Referring to FIGURE 4, an embodiment similar to that of FIGURE 1 has been provided with means to correct for changes in angle of attack. Angular offsetting means 40 offsets the nozzle 20 through an angle equal to the angle of attack, 10 being indicated. The control command may be provided through line 42 from control computer 14. Alternatively, if no control computer associated with a seeker, or no general flight control computer is provided, the angular offset may be controlled with reference to signals obtained from any conventional device responsive to changes in angle of attack. The position of virtual spike 22 is determined by nozzle 20 so that its point of termination 34 at which shock wave 36 originates is repositioned. So repositioned shock wave 36 effectively shadows vehicle 2 for travel at this angle of attack. Thus, the advantages of this invention noted earlier have been retained even for flight at finite angles of attack.

FIGURE 5 illustrates another embodiment providing effective angle-of-attack performance. In this embodiment three equidistantly positioned nozzles are employed. An output from flight control computer 14 is fed through line 44 to nozzle controller 46. Controller 46 is a conventional proportional controller controlling valves 48, 50, and 52 through lines 54, 56 and 58 so that the nozzles most in line with direction of flight receive the greatest input of gas. When, as shown, the vehicle is at an angle of attack such that nozzle 60 is in line with environment stream, nozzle 60 alone is activated to produce spike 66. The resulting performance is substantially equivalent to that of the embodiment of FIGURE 4 under the same conditions.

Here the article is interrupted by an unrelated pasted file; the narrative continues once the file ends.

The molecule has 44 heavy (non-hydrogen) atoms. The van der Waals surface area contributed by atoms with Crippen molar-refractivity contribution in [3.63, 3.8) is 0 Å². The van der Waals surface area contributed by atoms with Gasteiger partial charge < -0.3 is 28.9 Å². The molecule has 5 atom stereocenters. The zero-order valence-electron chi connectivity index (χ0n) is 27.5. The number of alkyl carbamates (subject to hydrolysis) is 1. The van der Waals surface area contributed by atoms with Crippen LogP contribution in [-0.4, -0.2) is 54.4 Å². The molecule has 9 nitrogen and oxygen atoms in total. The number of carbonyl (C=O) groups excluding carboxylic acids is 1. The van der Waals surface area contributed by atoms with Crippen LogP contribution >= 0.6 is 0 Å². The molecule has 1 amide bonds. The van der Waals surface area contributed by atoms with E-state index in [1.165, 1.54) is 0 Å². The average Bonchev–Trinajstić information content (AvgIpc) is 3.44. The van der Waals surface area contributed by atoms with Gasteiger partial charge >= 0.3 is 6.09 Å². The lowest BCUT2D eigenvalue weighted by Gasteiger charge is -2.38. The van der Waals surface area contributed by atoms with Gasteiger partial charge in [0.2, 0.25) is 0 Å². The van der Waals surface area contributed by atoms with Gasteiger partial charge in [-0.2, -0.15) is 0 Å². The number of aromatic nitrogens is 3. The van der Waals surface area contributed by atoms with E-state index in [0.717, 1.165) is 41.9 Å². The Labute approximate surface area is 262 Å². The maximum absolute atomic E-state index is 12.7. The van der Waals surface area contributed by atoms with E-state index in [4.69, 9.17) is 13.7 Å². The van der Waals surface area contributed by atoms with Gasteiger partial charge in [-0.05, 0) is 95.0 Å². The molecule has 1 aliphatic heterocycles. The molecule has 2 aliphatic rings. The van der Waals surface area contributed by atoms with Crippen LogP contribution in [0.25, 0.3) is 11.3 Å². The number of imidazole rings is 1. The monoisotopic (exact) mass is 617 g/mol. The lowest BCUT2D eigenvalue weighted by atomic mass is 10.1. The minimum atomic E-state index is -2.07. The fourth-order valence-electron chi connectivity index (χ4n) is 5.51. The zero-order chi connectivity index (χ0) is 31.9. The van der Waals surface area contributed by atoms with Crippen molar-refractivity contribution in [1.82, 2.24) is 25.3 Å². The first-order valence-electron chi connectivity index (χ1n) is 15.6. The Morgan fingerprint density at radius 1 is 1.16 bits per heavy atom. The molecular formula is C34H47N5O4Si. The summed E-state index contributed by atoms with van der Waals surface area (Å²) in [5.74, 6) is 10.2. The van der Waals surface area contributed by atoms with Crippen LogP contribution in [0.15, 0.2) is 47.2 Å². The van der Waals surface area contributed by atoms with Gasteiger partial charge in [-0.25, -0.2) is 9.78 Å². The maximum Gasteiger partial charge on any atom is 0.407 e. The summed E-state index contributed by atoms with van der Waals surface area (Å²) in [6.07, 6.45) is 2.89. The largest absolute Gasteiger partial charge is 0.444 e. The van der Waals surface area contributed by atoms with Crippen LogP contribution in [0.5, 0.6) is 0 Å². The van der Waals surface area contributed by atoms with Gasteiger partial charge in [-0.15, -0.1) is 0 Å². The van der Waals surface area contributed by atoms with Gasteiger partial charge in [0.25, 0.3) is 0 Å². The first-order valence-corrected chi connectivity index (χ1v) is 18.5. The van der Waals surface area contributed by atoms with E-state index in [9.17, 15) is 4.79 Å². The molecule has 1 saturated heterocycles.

If desired, the three nozzles of FIGURE 5 may be employed without independent control. The spikes produced by the nozzles will meet and merge centrally ahead of the vehicle. While the resulting merged terminal portion of the spike remains centrally located at finite angles of attack, the particular spike most nearly lined up with the flight direction is most effective in forming the shock pattern and produces results quite similar to those of FIGURE 4 under the same conditions. It has been found that the resulting stability is sufiicient to provide a structure which effectively shadows a vehicle over angles of attack customary for supersonic vehicles. Furthermore, with the constant centrally merged spike, the need for sensing the angle of attack and controlling nozzles in accordance therewith has been eliminated.

While three nozzles have been used to illustrate plural spike arrangements, a larger number may, of course, be similarly employed. In fact, for missiles likely to be subject to all roll angles a four-nozzle configuration is preferable to a three-nozzle configuration. While some improvement in the fineness of control is achieved with further increases in the number of nozzles, the improvement would not normally justify the increased equipment.